The image of Pluto on the right — an artist’s impression, to be sure (credit: NASA, ESA and G. Bacon, STScI) — suggests Ganymede to me more than Pluto, but we’ll have to wait and see what New Horizons turns up as it continues to close on its target. It’s worth thinking about how our views of this place have changed over time. The world found by Clyde Tombaugh seemed small enough when he found it, but a fraction of its light was actually coming from its yet smaller moon, which wouldn’t be discovered until USNO astronomer James Christy nailed it in 1978.
Gregory Benford depicted Pluto with a nitrogen sea in a 2006 novel called The Sunborn, one in which he explored the possibility of life at -185 degrees Celsius, the lifeforms themselves the result of an experiment by heliopause beings who drew energy from magnetic interactions far from the Sun. Even more speculative is Stephen Baxter’s story “Goose Summer” (from the Vacuum Diagrams collection of 2001), in which Plutonian life physically interacts with Charon, the latter ‘seeding’ the Plutonian surface.
But the real thing beckons. We now have images taken between May 8 and 12, downlinked last week. Here we’re looking at Pluto from a distance of 77 million kilometers using the now familiar Long-Range Reconnaissance Imager (LORRI) aboard New Horizons. The differences between this view and what we saw in April are striking. We’re now 35 million kilometers closer and have twice the pixels to work with, aided by image deconvolution techniques to tease out detail.
Here’s the May 12 imagery as contrasted with April 16 — a click on the New Horizons link will show you two other photo sets contrasting the earlier and later views.
Image: These images show Pluto in the latest series of New Horizons Long Range Reconnaissance Imager (LORRI) photos, taken May 8-12, 2015, compared to LORRI images taken one month earlier. All images have been rotated to align Pluto’s rotational axis with the vertical direction (up-down), as depicted schematically in the center panel. Between April and May, Pluto appears to get larger as the spacecraft gets closer, with Pluto’s apparent size increasing by approximately 50 percent. Pluto rotates around its axis every 6.4 Earth days, and these images show the variations in Pluto’s surface features during its rotation. All of the images are displayed using the same linear brightness scale.
The deconvolution method used to sharpen the images can, the New Horizons team reminds us, sometimes create artifacts, meaning that we’ll need to have the smaller details of these images confirmed as New Horizons gets closer. According to mission project scientist Hal Weaver (JHU/APL), as quoted in the New Horizons update linked to above, we’ll be seeing images with 5000 times better resolution when we reach closest approach during the July 14 flyby.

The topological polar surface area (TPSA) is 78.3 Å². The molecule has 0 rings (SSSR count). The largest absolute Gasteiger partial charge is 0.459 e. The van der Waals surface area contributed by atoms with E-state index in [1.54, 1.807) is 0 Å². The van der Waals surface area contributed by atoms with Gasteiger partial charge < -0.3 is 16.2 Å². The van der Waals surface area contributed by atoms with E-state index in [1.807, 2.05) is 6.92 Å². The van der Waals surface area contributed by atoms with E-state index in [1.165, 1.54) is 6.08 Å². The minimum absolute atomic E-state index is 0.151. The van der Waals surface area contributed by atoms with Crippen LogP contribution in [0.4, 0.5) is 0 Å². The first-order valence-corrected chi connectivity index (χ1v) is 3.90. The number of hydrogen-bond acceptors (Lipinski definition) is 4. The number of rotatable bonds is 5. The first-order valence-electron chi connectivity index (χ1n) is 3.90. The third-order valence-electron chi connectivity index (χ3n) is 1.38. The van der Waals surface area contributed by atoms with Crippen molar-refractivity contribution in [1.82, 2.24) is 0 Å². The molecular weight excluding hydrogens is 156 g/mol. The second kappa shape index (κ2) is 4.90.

Are we looking at a polar cap in this imagery? Mission principal investigator Alan Stern comments:
“These new images show us that Pluto’s differing faces are each distinct; likely hinting at what may be very complex surface geology or variations in surface composition from place to place. These images also continue to support the hypothesis that Pluto has a polar cap whose extent varies with longitude; we’ll be able to make a definitive determination of the polar bright region’s iciness when we get compositional spectroscopy of that region in July.”
We’re just seven weeks away from the flyby, with Stern now moving to the east coast for the encounter operations through late July. As excitement builds, a Pluto Safari smartphone app has appeared, available for iOS as well as Android. Produced by Simulation Curriculum Corp., the free app offers interactive views of the locations of Pluto and New Horizons, along with a timeline of New Horizons mission milestones and the latest news about the spacecraft. Pluto Safari is available here in its iOS version and here for the Android iteration.
Meanwhile, looking over my collection of old science fiction magazines, I enjoyed tracking down Stanton A. Coblentz’ story “Into Plutonian Depths,” which ran in Wonder Stories Quarterly in the Spring 1931 issue. To my knowledge, this was the first story written with knowledge of Clyde Tombaugh’s discovery. Using a ‘gravity insulator,’ our protagonist and Stark, his science mentor, set out for the most distant planet known. Coblentz refers to ‘the trans-Neptunian planet’ found by Tombaugh and conjures up mystery in the name Pluto. As Stark exclaims:
“Think of it a billion miles or so beyond Neptune, a globe perhaps no larger than the earth, lost in the blackness of the outer void, its years longer than our centuries, its seasons longer than our lives! What stories it would be able to tell! Are there any living creatures there? Were any living beings ever able to endure the terror of its sunless, frozen plains? Would we find the imprint of lost races upon its shores? — races that flourished while the planet was heated from within, but that have long ago fallen in the struggle with the cold?”
And so on. It’s a lively tale, a bit mesmerizing in its day (though it goes on far too long), and it mimics the approach of New Horizons as it describes the travelers’ view of “silvery white plains and its broken and enormous mountain ranges, whose snowy summits were offset by sheer black escarpments and ravines as hideous to contemplate as the craters of the moon…” The inhabitants of the ninth planet turn out to be nothing like Benford or Baxter’s creations, and the tale turns into something closer to Rider Haggard than modern SF as it winds its way to a conclusion.
But still, what fun to think about Pluto as it was first envisioned in fiction while we have a spacecraft moving in on the Pluto/Charon system at 1.2 million kilometers per day. Each new set of New Horizons images is going to sharpen our view of a world. If only Stanton Coblentz, and for that matter Clyde Tombaugh himself, were able to watch this encounter unfold.